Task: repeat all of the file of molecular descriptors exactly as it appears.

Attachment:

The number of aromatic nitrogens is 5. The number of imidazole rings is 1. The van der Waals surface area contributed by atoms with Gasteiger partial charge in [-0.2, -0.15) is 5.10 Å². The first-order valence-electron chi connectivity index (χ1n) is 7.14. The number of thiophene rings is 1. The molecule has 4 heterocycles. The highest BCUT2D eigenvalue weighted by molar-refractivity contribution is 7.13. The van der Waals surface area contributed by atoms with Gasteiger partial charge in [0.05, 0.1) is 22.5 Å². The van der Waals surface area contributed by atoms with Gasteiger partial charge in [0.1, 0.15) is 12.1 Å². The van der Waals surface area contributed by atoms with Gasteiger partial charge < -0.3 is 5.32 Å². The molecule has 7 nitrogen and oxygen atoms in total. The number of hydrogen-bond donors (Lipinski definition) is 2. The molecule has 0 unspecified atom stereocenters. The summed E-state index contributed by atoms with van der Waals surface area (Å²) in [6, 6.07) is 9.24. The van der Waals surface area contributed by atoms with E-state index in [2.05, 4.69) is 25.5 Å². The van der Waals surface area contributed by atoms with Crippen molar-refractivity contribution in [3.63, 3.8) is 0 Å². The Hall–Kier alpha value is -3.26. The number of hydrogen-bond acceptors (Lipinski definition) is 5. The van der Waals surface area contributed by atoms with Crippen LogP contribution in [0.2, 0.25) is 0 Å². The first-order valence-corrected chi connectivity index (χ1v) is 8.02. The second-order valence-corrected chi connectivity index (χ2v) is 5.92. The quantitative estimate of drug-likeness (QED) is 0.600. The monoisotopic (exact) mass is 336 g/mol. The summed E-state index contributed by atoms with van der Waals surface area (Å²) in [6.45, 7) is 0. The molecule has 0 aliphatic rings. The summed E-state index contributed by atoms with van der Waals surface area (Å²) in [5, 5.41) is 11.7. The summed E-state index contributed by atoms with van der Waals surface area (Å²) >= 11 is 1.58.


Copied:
The number of aromatic nitrogens is 5. The number of imidazole rings is 1. The van der Waals surface area contributed by atoms with Gasteiger partial charge in [-0.2, -0.15) is 5.10 Å². The first-order valence-electron chi connectivity index (χ1n) is 7.14. The number of thiophene rings is 1. The molecule has 4 heterocycles. The highest BCUT2D eigenvalue weighted by molar-refractivity contribution is 7.13. The van der Waals surface area contributed by atoms with Gasteiger partial charge in [0.05, 0.1) is 22.5 Å². The van der Waals surface area contributed by atoms with Gasteiger partial charge in [0.1, 0.15) is 12.1 Å². The van der Waals surface area contributed by atoms with Gasteiger partial charge < -0.3 is 5.32 Å². The molecule has 7 nitrogen and oxygen atoms in total. The number of hydrogen-bond donors (Lipinski definition) is 2. The molecule has 0 unspecified atom stereocenters. The summed E-state index contributed by atoms with van der Waals surface area (Å²) in [6, 6.07) is 9.24. The van der Waals surface area contributed by atoms with E-state index in [2.05, 4.69) is 25.5 Å². The van der Waals surface area contributed by atoms with Crippen molar-refractivity contribution in [3.63, 3.8) is 0 Å². The Hall–Kier alpha value is -3.26. The number of hydrogen-bond acceptors (Lipinski definition) is 5. The van der Waals surface area contributed by atoms with Crippen LogP contribution in [0.2, 0.25) is 0 Å². The first-order valence-corrected chi connectivity index (χ1v) is 8.02. The second-order valence-corrected chi connectivity index (χ2v) is 5.92. The quantitative estimate of drug-likeness (QED) is 0.600. The monoisotopic (exact) mass is 336 g/mol. The summed E-state index contributed by atoms with van der Waals surface area (Å²) in [6.45, 7) is 0. The molecule has 0 aliphatic rings. The summed E-state index contributed by atoms with van der Waals surface area (Å²) in [5, 5.41) is 11.7. The summed E-state index contributed by atoms with van der Waals surface area (Å²) >= 11 is 1.58.